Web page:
Here we examined the role of WNT3 in GCP proliferation and medulloblastoma growth. We provide evidence that WNT3 inhibits GCP proliferation in vitro and ex vivo. WNT3 attenuates GCP growth by inhibiting pro-proliferative SHH-induced transcriptional responses and the bHLH transcription factor Atoh1 [60]. WNT3 acts through a non-canonical WNT signaling pathway that involves phosphorylation of prototypic mitogen-activated protein kinases (MAPKs), the Ras-dependent extracellular-signal-regulated kinases 1/2 (ERK1/2) and ERK5. Importantly, WNT3 inhibits proliferation of medulloblastoma tumor growth in mouse models by a similar mechanism. Thus, WNT3 is a novel growth suppressor during cerebellar development and an important regulator of medulloblastoma formation.

Materials and Methods

Ethics statement

All animal work was performed as required by the United States Animal Welfare Act and the National Institutes of Health's policy to ensure proper care and use of laboratory animals for research. Mice were housed in accredited facilities of the Association for Assessment of Laboratory Animal Care (AALAC) in accordance with the National Institutes of Health guidelines.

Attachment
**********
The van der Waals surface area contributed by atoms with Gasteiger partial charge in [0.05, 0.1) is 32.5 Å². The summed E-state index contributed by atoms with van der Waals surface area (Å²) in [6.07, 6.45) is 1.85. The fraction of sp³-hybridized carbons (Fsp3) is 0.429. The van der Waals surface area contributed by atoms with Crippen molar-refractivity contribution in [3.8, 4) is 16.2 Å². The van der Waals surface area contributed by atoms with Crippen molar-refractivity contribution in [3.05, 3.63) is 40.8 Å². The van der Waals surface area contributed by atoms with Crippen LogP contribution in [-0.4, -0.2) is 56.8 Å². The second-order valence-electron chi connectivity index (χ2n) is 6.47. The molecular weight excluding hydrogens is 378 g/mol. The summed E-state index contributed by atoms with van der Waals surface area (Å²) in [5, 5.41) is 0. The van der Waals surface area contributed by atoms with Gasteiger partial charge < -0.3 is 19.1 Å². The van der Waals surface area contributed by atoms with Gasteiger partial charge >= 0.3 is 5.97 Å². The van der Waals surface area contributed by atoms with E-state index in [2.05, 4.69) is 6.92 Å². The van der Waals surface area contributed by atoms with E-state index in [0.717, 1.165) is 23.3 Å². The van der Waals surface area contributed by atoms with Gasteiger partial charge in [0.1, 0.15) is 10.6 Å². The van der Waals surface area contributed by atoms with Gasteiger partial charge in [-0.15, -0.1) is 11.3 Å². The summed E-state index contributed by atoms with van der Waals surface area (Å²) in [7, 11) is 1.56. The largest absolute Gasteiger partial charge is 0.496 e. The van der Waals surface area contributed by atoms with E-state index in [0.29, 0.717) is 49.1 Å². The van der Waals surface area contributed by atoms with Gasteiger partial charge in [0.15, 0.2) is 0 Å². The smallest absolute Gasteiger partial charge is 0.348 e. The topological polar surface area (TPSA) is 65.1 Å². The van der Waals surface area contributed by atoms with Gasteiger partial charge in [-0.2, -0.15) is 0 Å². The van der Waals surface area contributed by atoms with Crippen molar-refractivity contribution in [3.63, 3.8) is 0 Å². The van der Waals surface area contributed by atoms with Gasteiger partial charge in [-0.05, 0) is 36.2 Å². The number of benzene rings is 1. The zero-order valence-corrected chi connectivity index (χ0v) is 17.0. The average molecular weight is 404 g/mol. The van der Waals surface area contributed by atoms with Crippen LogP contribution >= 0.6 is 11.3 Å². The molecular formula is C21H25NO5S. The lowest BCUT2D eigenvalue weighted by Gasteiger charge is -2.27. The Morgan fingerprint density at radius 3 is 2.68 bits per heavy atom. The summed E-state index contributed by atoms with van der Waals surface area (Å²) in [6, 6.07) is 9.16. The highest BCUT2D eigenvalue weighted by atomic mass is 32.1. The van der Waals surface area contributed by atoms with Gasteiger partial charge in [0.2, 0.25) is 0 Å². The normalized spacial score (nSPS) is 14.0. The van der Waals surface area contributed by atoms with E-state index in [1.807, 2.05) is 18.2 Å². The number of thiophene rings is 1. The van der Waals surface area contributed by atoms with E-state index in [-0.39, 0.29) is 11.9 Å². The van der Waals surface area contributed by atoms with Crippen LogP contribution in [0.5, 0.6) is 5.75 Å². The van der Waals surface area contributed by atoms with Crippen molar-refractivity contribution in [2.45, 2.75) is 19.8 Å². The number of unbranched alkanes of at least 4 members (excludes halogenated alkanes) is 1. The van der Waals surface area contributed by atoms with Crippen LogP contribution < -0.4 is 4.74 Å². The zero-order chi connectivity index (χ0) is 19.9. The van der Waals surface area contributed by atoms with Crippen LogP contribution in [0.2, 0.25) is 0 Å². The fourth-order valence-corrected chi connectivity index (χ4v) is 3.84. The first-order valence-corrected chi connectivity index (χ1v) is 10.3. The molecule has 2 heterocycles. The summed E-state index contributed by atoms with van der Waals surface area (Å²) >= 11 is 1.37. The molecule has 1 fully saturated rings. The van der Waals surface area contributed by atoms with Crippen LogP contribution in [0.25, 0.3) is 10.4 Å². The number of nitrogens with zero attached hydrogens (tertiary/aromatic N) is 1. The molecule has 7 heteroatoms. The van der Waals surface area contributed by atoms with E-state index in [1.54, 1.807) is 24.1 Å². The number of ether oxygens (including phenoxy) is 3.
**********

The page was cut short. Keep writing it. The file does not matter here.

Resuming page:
All animal work conducted to obtain primary GCPs was performed under established guidelines and supervision by the Institutional Animal Care and Use Committee (IACUC) of The Rockefeller University under protocol number 1009. All efforts were made to minimize suffering. Euthanasia of neonatal mouse pups was carried out by reducing their core body temperature, by placing them in the refrigerator (4°C) for approximately ten minutes, followed by decapitation. Chilling early postnatal mouse pups is known to be a painless and fully reversible method for inducing "anesthesia", and is preferable to the use of anesthetic overdose in neonates because it is painless and avoids any compromise to the experiments that drugs might cause.

All animal work conducted to obtain primary medulloblastoma cells was performed under established guidelines and supervision by the St. Jude Children's Research Hospital's Institutional Animal Care and Use Committee (IACUC) permit number A3077-01, that approved all procedures in this study as required by the United States Animal Welfare Act and the National Institutes of Health's policy to ensure proper care and use of laboratory animals for research under the protocol 378. All surgery was performed under sodium pentobarbital anesthesia, and all efforts were made to minimize suffering, including the administration of analgesics when necessary. Mice were monitored daily because we knew that the animals would get tumors, and mice that developed medulloblastoma tumors were humanely euthanized using CO2 once we detected signs of sickness, including failure to thrive, head dome, and gait problems.

GCPs culture